Customers spoke. Pepco listened.
Following more than in Rockville, Jerry Pasternak, Pepco’s region vice president for Maryland affairs, stood in a nearly empty hearing room at the Montgomery County Council building and told reporters what he heard.
“I think everybody who was here tonight was very sincere and expressed their views on how they feel,” Pasternak said of the testimony about his company’s performance in the days after the and extended power outage.
“And we heard that. We understand the anger. We understand the frustration. We’re working hard to overcome that. We’re working hard to restore their confidence in our ability to deliver safe and reliable electric service and we’re investing in the system in order to do that.”
In 2010, Pepco launched a $910 million, five-year investment plan that includes upgrades to power grid infrastructure, new technology such as , a vegetation management plan that includes increased tree trimming and the replacement of aging underground cables.
Tuesday’s hearing was the first of eight around the state to hear from the public about utilities’ performance following the storm.
A second hearing is scheduled for 7 p.m. at Rennie Forum at in Upper Marlboro. Pepco officials are scheduled to appear before the PSC on Sept. 13 in Baltimore. All hearings will be streamed live on the PSC’s Web site.
In July, the requested by Pepco. The increase will mean a $2.02 increase (1.69 percent) to the typical residential monthly bill.
Pasternak said it was “premature” to discuss how much of an increase Pepco would request.
“Tonight’s not about rate increases,” Pasternak said. “Tonight’s about customers having their opportunity to talk directly to the commission and it’s an opportunity for us to hear directly from them what their concerns are.”
Asked by a television news reporter if the rate increase request is appropriate given the dissatisfaction with Pepco’s recent performance, Pasternak said: “I think what’s appropriate is for us to do what we need to do in order to deliver on what our commitment is to the customers.”
Pasternak also defended that critics say offers a too-positive portrayal of the utility’s performance after the storm that left 483,639 Pepco customers without power.
“I think our report was accurate,” he said. “I think our report reflected the commitment and the effort that we put in to restoring service after the storm.”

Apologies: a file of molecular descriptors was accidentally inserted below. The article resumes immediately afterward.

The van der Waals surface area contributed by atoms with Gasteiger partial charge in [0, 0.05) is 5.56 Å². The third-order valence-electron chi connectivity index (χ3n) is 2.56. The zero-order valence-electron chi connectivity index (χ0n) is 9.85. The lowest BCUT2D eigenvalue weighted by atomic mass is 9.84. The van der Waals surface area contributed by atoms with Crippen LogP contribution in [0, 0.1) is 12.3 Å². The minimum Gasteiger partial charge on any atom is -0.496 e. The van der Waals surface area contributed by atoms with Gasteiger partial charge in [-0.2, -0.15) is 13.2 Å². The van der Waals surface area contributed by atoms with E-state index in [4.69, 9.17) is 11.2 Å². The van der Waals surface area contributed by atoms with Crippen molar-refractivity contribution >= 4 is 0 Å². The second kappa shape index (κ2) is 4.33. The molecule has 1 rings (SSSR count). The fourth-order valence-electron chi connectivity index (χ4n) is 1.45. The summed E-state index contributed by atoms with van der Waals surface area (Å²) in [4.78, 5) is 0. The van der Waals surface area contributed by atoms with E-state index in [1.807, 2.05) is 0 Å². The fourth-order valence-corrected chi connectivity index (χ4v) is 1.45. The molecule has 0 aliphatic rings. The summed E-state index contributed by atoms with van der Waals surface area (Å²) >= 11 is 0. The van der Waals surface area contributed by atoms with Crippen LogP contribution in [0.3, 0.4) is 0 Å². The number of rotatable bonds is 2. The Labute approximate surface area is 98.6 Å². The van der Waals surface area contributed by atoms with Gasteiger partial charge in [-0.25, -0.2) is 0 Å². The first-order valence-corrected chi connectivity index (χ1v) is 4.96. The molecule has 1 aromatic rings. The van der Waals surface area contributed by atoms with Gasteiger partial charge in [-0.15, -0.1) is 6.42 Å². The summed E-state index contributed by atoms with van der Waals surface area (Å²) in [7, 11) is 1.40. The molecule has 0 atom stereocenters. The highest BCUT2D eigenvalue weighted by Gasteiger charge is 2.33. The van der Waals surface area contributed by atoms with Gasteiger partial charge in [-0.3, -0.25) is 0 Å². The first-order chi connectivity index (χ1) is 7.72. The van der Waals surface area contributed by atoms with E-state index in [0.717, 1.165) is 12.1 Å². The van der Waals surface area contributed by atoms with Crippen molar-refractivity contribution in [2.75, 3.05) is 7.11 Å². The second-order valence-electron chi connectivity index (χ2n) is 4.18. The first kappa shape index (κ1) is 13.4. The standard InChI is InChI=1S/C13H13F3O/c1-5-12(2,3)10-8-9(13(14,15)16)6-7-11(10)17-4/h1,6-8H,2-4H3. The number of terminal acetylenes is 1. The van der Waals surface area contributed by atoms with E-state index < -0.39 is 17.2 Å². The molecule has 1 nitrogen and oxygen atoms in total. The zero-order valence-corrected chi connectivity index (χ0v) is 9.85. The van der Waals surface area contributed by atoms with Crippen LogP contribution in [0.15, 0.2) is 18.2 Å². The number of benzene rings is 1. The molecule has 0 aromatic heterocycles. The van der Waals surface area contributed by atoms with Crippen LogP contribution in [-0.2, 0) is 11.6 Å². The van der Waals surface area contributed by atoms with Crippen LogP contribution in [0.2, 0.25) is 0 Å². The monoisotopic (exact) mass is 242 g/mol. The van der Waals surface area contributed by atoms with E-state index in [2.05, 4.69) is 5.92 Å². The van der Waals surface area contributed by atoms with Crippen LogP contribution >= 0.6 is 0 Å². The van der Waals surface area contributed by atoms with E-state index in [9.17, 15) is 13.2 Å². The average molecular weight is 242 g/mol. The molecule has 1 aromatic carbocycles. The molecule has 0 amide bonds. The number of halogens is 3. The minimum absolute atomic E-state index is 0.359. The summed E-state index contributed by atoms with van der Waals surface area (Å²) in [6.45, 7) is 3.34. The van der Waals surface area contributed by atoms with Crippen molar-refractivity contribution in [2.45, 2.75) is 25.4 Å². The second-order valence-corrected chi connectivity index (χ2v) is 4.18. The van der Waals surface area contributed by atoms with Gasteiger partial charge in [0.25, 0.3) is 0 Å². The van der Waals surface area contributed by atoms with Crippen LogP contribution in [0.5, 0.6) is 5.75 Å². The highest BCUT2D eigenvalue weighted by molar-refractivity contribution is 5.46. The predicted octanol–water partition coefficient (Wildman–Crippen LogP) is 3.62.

Customers’ are a concern, Pasternak said.
Pepco needs “to do what we’re doing” with its five-year plan, he said. “We are committed. We will see this through. We will see the improvements in the system. Where we’ve made the improvements we’ve seen pretty significant improvements in reducing the number of outages and the duration of outages. So we are on the right path and we will continue to work with our customers and improve our service.”
The utility performs a “self-assessment” to evaluate its performance after major storms, Pasternak said. “We will continue to improve where we can improve and our goal is to regain our customers’ confidence and to continue our work to provide the service that I believe everyone should have.”
James Griffin, the president of the Pepco employees’ union, to respond to major storms and relies too heavily on outside contractors who don’t know the system.
“I think the important factor is that we had more personnel on our property working to restore [power after] this storm than we ever had before, given the combination of full-time Pepco personnel and contractors who are on site doing work every day,” Pasternak said.
Many of the contractors “are former Pepco employees who know the system really well, who have worked on the system,” he said. “I would say that we had people who knew the system and we had teams out there that knew the system and they were able to do their work.”
What do you think of Pepco's "take away" from Tuesday's hearing? Tell us in the comments.